While we were getting JAM TODAY ready for press last year, right after the first galleys went out, my friend Hercules Bellville died. The last time I’d heard his voice was on my message machine, when I called into it from the Denver airport. I was on the way back from my first meeting with our lovely distributor, Consortium, in Minneapolis; before that I’d been with Alex, who was shooting REPO CHICK in Los Angeles. I hadn’t been home in weeks. I had no idea how long that message had sat there, on my machine.
But it was so odd for Hercules to call. He usually waited for us to call him, announcing an imminent arrival in London, which would mean a lunch somewhere, where he would eye the single sitting at the next table, and stage whisper that he loathed ‘lone diners.’ If it ever looked as if the poor man (for it was always a man, I now realize; Hercules kept his greatest tenderness, his uncompetitive side, for us women) was at all interested in our conversation, he would turn and glare at him, and say loudly, “Thank you very much!”
And it would mean dinner, for the first few years we knew each other always a tussle since Herc inevitably insisted on going out somewhere expensive and chic, and always insisted on paying. There was no stopping him. Even if one of us got up in the middle of dinner and silently went to the manager to try to forestall this, it always turned out that Herc had gotten there, mysteriously, first. I only managed to beat him once. For his birthday, at the River Cafe.
The manager, Charles, let me arrange to pay over the phone before any of us even got there. And since we all knew that whatever beer Herc would inevitably order, he would inevitably send back, insisting it wasn’t cold enough, Charles and I arranged to have a beer frozen in a block of ice, surrounded by birthday candles, to be ready for the exchange.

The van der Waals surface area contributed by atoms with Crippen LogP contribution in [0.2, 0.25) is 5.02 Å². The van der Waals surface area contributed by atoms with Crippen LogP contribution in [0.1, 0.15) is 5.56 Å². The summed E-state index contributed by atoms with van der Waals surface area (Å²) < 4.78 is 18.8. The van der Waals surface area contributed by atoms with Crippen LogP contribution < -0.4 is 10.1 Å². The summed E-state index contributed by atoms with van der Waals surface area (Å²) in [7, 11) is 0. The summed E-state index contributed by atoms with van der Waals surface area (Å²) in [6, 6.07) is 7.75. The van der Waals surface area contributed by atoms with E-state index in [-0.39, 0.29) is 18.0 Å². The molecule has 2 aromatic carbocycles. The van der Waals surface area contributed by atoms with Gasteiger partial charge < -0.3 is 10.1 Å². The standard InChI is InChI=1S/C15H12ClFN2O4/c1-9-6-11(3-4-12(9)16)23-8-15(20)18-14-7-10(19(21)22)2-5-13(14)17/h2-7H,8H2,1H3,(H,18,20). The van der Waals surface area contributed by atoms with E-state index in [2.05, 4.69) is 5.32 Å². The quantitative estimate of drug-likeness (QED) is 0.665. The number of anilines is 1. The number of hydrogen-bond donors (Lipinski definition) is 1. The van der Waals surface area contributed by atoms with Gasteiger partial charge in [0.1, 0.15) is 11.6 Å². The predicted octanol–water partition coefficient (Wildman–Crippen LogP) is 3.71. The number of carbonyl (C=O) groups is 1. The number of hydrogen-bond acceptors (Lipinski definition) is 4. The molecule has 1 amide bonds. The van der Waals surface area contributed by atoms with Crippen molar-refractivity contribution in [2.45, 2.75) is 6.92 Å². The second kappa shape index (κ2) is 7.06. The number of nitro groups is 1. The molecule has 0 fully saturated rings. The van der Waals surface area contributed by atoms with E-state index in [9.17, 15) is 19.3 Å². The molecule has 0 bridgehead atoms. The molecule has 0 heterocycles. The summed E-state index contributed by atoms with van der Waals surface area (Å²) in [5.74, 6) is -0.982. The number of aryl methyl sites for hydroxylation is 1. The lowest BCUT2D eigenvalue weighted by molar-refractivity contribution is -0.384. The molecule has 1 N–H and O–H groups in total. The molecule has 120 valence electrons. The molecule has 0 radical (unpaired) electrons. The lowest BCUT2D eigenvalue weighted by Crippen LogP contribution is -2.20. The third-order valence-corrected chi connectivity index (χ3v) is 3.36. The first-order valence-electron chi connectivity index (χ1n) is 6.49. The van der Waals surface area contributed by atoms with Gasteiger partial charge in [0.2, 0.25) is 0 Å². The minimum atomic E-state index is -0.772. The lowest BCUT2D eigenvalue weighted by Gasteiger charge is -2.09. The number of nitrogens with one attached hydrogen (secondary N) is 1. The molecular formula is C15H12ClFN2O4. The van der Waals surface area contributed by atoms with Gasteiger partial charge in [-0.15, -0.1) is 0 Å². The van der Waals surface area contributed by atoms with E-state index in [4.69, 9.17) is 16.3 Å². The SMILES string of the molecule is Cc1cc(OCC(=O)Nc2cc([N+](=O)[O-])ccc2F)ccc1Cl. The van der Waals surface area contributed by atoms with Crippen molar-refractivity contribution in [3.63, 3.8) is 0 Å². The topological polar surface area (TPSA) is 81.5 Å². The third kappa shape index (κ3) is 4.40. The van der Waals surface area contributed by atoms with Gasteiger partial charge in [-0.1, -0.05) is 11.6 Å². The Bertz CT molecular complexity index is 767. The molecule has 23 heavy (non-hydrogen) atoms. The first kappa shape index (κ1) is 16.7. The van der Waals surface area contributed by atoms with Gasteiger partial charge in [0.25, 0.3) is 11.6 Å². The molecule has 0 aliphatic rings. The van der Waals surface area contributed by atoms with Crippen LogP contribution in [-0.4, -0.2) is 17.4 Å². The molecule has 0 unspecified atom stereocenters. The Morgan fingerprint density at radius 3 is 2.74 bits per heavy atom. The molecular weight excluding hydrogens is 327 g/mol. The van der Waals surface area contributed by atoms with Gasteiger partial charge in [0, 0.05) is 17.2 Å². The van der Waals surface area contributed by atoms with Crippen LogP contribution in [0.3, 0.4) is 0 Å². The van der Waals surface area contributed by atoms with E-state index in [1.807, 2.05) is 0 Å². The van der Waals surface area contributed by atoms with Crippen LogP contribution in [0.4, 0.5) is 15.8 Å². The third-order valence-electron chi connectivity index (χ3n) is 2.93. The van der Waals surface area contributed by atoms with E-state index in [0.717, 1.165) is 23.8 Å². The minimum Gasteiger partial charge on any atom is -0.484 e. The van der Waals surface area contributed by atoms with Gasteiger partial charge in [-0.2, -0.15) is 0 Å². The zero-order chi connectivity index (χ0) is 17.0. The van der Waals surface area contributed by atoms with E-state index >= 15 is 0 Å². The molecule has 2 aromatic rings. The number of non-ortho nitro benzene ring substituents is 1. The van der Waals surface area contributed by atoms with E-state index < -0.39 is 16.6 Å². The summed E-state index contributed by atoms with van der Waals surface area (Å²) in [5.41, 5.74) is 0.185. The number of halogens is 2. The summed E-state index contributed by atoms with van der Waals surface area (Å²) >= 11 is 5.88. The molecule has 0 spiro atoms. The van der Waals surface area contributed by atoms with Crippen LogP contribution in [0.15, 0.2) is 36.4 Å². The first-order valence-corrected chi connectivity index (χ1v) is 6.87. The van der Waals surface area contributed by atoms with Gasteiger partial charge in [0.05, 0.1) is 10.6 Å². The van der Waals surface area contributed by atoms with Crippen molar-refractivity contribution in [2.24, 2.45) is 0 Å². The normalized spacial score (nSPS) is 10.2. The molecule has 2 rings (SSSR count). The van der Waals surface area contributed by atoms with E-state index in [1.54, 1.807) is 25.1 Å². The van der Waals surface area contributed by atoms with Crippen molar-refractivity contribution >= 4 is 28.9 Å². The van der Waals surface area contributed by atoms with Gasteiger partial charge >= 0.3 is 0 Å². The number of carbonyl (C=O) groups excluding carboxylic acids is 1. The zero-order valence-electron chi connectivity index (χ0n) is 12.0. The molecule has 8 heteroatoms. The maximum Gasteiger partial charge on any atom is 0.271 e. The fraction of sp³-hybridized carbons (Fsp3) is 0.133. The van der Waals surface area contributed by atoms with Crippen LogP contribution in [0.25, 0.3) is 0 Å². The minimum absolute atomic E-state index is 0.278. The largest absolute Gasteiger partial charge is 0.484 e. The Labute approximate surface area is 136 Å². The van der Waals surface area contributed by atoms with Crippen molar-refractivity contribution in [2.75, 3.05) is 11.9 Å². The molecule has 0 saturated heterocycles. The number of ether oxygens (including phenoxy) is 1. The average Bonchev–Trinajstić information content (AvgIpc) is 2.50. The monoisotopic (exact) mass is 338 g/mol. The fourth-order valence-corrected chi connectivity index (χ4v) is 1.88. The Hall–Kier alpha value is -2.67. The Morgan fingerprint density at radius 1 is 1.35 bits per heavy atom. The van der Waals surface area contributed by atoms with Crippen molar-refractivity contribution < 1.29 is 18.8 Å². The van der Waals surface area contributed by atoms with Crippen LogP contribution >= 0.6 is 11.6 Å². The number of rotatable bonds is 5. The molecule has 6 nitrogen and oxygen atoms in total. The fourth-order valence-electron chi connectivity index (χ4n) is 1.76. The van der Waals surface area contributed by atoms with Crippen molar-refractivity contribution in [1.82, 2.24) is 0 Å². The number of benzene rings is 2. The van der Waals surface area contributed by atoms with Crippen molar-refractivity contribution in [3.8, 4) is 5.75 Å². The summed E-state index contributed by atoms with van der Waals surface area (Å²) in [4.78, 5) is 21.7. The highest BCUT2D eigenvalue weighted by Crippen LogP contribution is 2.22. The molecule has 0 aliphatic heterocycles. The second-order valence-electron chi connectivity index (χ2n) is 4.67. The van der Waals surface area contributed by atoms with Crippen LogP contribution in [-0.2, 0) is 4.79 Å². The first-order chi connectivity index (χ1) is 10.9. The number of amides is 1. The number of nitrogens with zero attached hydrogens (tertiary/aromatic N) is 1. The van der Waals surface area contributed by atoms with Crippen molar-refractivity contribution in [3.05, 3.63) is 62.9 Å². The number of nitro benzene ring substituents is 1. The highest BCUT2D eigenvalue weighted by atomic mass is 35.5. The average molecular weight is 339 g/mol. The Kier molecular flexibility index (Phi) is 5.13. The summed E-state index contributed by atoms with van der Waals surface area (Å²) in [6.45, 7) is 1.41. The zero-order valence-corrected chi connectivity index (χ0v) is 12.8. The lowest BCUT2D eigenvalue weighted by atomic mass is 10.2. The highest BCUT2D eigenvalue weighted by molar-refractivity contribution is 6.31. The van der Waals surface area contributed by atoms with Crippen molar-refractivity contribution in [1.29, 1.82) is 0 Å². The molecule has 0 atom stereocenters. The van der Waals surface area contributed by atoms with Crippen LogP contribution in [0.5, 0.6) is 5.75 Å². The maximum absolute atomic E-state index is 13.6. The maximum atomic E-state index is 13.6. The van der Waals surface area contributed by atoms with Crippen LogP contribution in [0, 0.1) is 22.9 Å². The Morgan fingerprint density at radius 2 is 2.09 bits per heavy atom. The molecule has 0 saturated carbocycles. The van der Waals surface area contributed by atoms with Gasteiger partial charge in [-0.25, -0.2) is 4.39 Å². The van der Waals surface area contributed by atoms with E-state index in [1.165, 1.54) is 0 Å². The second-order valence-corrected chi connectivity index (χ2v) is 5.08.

I was rather proud of that one.
In later years, it was so crystal clear that what the three of us preferred was dining at his house, on the couch, with the telly on, that I don’t think we dined out once–unless it was at a restaurant particularly known for its food, which he thought I’d enjoy. He was so thoughtful that way. As in so many other ways. As long as he didn’t think you’d caught on.
Anyway, something about there being a message from him alarmed me. There was an undercurrent of tenderness in his voice, too, which was usually reserved for very special occasions indeed. So I called him back from the airport, got his machine, told him we’d both try to call him later. We did, but we never got through. Of course I know now that he probably never got any of the messages; he went into the hospital before I even picked up his, and, shortly after, too quickly for us to fly over and say good bye, he died.
So I added a piece about him to the finished JAM TODAY, really, just for myself, just to make myself feel a little better. It was my secret favorite part of the book. Then not so secret, since when I read from the book, I inevitably chose that piece. Sometimes I’d serve the eggplant caviar mentioned in it alongside. To my great delight, in Los Angeles, at Skylight Books, a woman, a fellow writer, came up to me afterwards and said, “Was that Hercules Bellville you were reading about? I thought so. I’m good friends with his goddaughter.”
That was lovely.
Then Alex filmed the talk and put it up on You Tube, and asked if there were any tags I wanted put with it, and I said, “Put Herc’s name.” Because I had a kind of fantasy that someday, another one of Herc’s friends would be idly Googling him, and find it, and maybe get in touch. He had so many friends, Hercules. He was gifted that way.
And it happened just that way. Today I got a letter, beautiful handwriting on beautiful paper, from just such a person, in London. A friend of Herc’s, thanking me for the book, saying the part about Hercules made her cry, and now she loves eggplant.
I’ll write her back. And when I go to London, I’ll ask her out for tea. We can have a good laugh, or a good cry, or both, together, which is a very good thing indeed.
So that made me think that the world being a small place is not a bad thing at all.